Wednesday, July 25, 2012

Confessions of a Failed MMOer

Yeah, I played an MMORPG once.  My brother called me up, said he bought it, and thought we could play together. Fair enough. I dropped the $49.95 and thought, “What’s the harm?”  Physical, emotional, and marital strife is the answer we’re looking for, folks.
Having played pen and paper RPGs for years, I thought the game was about experiencing a cool story and enjoying cooperation towards common goals.  This game shook me out of that illusion with the gentleness of an industrial paint mixer. 
One night, my new wife gently said, “Come to bed, honey,” at approximately 11pm.  “Just a minute,” I said. Then my stomach roared. It was 3am. I had lost time, like an alien abductee, and the game was as fun as the associated probing would have been.  But I had to play on, killing spiders alone in this forest, because some jerkwad with a yellow exclamation mark told me to.  And I needed to gain on my brother, who I couldn’t quest with because he was four levels above me and somehow that precluded our teamwork. 
Anyway, back to my stomach.  I was wrapped around my spine, screaming for food. So, I mashed a bunch of number keys—so my Orc warrior would defend himself for a minute against these eight-legged fools—and sprinted to the kitchen.  My bride had bought groceries that day, so I had so many choices. But I had to act quickly, because my kick/stomp combo in the forest would soon run out and my Orc was too dumb to raise a shield against spider fangs.  Idiot.
I snagged a handful of deli-sliced salami, like a crackhead raiding a Salvation Army change bin. No order, no decorum, no chewing. I had insect glands to collect…or something.  I finished five slices of salami before I made it down the hallway. My warrior was still alive, although assailed by three arachnids while some other players stood there refusing to help me. Apparently teamwork only happens in a 40-man raid. Douche tools. I logged off and went to sleep.
Morning, and a new day. Eight hours in a cubicle thinking of how I’m going to ruin my perfectly good sex life with digital adventure tonight.  Then suddenly, pain. I felt a sharp stab just south of my stomach.  It last a couple seconds, and subsided.  An hour later, it was back, but in a different spot, lower. I was doubling over at work, and coworkers thought I was being exorcised. Again, after lunch, It was on the other side of my abdomen. I was certain I’d be getting an appendix out that day.  It repeated throughout the day, the pain moving throughout my GI tract, until I had a swell BM that evening. Before I flushed, I peeked (you always gotta see how you did, amirite?!). 
Blood! I stared into the bowl at the string of blood, going through a mental checklist. It’s not a xenomorph, or it would have come out my chest. I haven’t eaten glass. Nobody punched me in the kidney. You know, the obvious. Then it hit me. The red stuff wasn’t diffusing in the liquid like it should. I got a closer look, and saw it wasn’t blood.  It was the plastic ring around the salami that some deli meathead didn’t take off before slicing it (and that some gamer meathead didn’t notice as he choked it down).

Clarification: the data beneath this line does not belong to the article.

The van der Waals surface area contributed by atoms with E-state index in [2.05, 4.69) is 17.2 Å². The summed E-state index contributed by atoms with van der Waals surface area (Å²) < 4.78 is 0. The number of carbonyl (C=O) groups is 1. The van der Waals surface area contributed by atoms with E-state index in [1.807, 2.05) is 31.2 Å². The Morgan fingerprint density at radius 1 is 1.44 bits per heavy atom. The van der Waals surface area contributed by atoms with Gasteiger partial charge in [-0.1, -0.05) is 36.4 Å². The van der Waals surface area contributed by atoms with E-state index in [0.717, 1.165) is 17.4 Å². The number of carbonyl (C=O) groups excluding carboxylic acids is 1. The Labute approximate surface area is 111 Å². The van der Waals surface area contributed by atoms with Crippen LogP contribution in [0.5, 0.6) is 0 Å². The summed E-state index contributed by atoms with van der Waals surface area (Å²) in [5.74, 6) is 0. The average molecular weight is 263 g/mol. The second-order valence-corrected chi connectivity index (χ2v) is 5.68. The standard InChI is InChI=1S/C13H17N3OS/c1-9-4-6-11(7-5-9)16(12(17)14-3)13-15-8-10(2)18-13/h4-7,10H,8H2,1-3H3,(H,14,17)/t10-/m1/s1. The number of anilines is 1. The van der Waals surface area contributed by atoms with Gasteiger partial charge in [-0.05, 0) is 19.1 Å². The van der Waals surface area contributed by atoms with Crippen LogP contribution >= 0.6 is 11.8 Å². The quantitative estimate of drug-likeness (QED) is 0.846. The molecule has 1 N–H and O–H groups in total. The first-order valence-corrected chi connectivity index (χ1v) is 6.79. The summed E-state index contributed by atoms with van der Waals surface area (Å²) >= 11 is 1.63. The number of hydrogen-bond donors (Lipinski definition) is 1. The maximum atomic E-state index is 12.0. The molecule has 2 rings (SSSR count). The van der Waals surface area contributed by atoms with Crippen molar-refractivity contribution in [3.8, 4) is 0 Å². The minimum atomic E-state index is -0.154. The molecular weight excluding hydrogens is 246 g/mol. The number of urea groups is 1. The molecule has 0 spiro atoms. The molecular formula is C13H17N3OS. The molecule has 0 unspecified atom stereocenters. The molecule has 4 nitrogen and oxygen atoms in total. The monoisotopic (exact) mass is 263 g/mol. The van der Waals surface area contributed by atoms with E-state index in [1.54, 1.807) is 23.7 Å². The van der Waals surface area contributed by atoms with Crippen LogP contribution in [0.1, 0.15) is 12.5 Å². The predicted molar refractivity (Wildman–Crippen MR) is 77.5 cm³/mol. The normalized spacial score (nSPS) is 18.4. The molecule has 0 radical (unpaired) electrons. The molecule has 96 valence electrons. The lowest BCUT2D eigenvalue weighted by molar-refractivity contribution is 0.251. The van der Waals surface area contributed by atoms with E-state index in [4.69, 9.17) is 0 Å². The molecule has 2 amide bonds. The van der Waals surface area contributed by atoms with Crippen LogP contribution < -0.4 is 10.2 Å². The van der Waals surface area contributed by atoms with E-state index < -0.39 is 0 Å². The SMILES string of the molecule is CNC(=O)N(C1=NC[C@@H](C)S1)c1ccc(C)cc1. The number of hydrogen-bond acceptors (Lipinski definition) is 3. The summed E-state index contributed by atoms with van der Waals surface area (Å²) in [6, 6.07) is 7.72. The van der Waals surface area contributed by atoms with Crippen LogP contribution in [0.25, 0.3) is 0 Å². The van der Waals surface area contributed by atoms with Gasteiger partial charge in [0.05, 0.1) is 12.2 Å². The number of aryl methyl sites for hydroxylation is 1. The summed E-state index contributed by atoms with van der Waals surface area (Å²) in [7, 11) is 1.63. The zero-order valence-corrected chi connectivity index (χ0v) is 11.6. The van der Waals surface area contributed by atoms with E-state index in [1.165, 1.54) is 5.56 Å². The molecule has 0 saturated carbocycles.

Yes, I ingested plastic and risked bodily harm in order to save my Orc avatar from having to resurrect at a fictional graveyard.
Yeah, I played an MMORPG once. And I don’t do that anymore.

Wednesday, May 2, 2012


Well, with a week left (and on my bride's birthday, no less) Pure Steam is 100% funded on Kickstarter.  I'm extremely proud of our dev team for the amazing game they put together.  Brennan, Davin, Lance, and B.J., I appreciate it all, and look forward to working with you for many years.

I think there are three key reasons we are successful where other similar projects aren't.

1. Our product is just better.  While it's my baby, I'm being honest.  We have the right mix of talent putting together a fresh take on steampunk that no one has done yet.  Appalachia: check.  Grit: check.  Low-magic options: check.  Coherent concept: check.

2.  We marketed like dogs.  We didn't just expect people to walk up to us and give us money.  We pounded cyber pavement and kept charging forward, even when it looked bleak.  We sought the wisdom of our betters, and had the humility to implement it even when it ran counter to our own ideas.

3.  We networked and got several significant bumps from fairly famous individuals.  We earned 20% of our funding in the last three days because Steampunk Boba Fett (John, not Danny) and Ay-leen the Peacemaker nodded at us once each on Facebook and Twitter, respectively.  It may have had something to do with the monogoggle, but I'm not sure.

"What if it doesn't survive Kickstarter? Pure Steam's no good to me dead."

That's my take on it, anyway.  Now, with a week left, we have a chance to unlock bonus rewards.  If we hit $13,900 on Kickstarter, we'll start a line of Kickstarter pewter minis.

Also, we are in talks with Apparition Abolishers and Altered History to produce licensed gear and patches.  So you could be walking around with an electromagnetic belt of deflection, steamthrower at your next convention.  Or be sewing on patchings identifying yourself with the Rauschite Cavalry, Ulleran Air Corps, Kanatan Military.

Wednesday, April 18, 2012

Where You At?

I've been silent on here as I've been working feverishly to promote Pure Steam on Kickstarter via YouTube, , Twitter, and anywhere else they'll like me write words.

If you're still reading this blog, I apologize for letting it rust like a car in the front yard.  We've made good progress so far, raising 58% of the required funds on Kickstarter at the time of this writing.  But we've only got three weeks to go, and I could really use the support of my core gamer friends (that's you!).

Would you mosey over to Kickstarter and drop some love?  It'd mean a lot.